Remember those gorgeous Havana beach scenes in the recent James Bond film Die Anther Day? And where Mr. Bond first sees the flawless Halle Berry walking out of the ocean? Well, those famous “Havana” scenes were actually filmed in the equally famous (and beautiful) Cadíz of Southern Spain.
The Bond movie didn’t have to go too far to make Cadíz look and feel like Havana, Cuba. The similarities of Havana and Cadíz don’t begin and end with those few scenes. In fact, Cadíz is known as “Little Havana.” And as you walk through Havana, there is a strong sense of Andalucian influence in the architecture, style and overall feel of the city. The plazas, the streets and cathedrals all have a hint of Spain, especially the historic cities like Seville and Cadíz.
But how did Havana, Cuba end up being a sister city to this quintessential Andalucian town over 4,000 miles away?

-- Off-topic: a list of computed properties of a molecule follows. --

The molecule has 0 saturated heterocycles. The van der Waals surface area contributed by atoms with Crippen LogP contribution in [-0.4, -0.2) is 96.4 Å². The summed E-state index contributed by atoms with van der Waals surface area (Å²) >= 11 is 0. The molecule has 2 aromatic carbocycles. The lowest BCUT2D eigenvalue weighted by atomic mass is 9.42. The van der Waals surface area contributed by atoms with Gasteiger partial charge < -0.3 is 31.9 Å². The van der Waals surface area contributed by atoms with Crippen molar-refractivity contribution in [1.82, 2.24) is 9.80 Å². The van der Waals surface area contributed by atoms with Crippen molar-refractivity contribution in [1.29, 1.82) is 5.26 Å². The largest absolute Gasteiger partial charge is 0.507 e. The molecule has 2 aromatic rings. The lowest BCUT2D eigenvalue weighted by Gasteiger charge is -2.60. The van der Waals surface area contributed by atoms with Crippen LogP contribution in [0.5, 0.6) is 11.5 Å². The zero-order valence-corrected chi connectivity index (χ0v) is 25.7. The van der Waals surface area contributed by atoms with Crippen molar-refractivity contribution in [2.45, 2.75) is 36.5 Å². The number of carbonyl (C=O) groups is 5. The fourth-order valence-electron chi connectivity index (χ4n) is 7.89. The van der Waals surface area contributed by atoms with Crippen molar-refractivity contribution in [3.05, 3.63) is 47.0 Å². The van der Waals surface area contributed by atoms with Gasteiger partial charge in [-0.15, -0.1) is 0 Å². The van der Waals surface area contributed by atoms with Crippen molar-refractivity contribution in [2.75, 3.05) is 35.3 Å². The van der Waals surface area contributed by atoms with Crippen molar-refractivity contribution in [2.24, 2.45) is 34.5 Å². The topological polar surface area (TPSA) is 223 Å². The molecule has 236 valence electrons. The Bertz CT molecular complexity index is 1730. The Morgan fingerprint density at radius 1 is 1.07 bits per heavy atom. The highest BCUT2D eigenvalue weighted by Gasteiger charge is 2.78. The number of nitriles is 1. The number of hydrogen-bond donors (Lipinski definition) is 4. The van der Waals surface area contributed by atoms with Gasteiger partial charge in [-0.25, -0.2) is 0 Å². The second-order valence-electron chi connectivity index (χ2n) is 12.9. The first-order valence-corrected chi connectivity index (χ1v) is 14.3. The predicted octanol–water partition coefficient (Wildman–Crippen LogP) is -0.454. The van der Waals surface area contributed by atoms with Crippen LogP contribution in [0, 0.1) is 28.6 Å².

Cadíz was an important link between Europe and The New World, with ships of Christopher Columbus and other explorers sailing from there. There became a continuous flow of traffic between the two cities in the 1700s when the Spanish sailed routes between Cadíz, Havana and Puerto Rico. During this time of Cadíz’s “Golden Century” and the growth of overseas trade, the Spanish style and influence was easily transferred to one of their most valuable ports in Havana.
Beyond its influence abroad, the city of Cadíz is said to be the oldest continually inhabited city in Spain. The buzzing, beautiful plazas are an important part of the old town, but the beaches are what really make this city stand out. La playa de la Caleta and street above, which greatly resemble parts of Havana, was used for some of the Cuban scenes in the Bond movie.
As if the seductive beauty of the beaches wasn’t enough, there is a very palpable laid-back, carefree attitude about the city that makes it even more welcoming. You might even find Mr. Bond lounging around sipping one of those “shaken, not stirred” martinis he prefers…
This post was originally published on Andalucia Inside.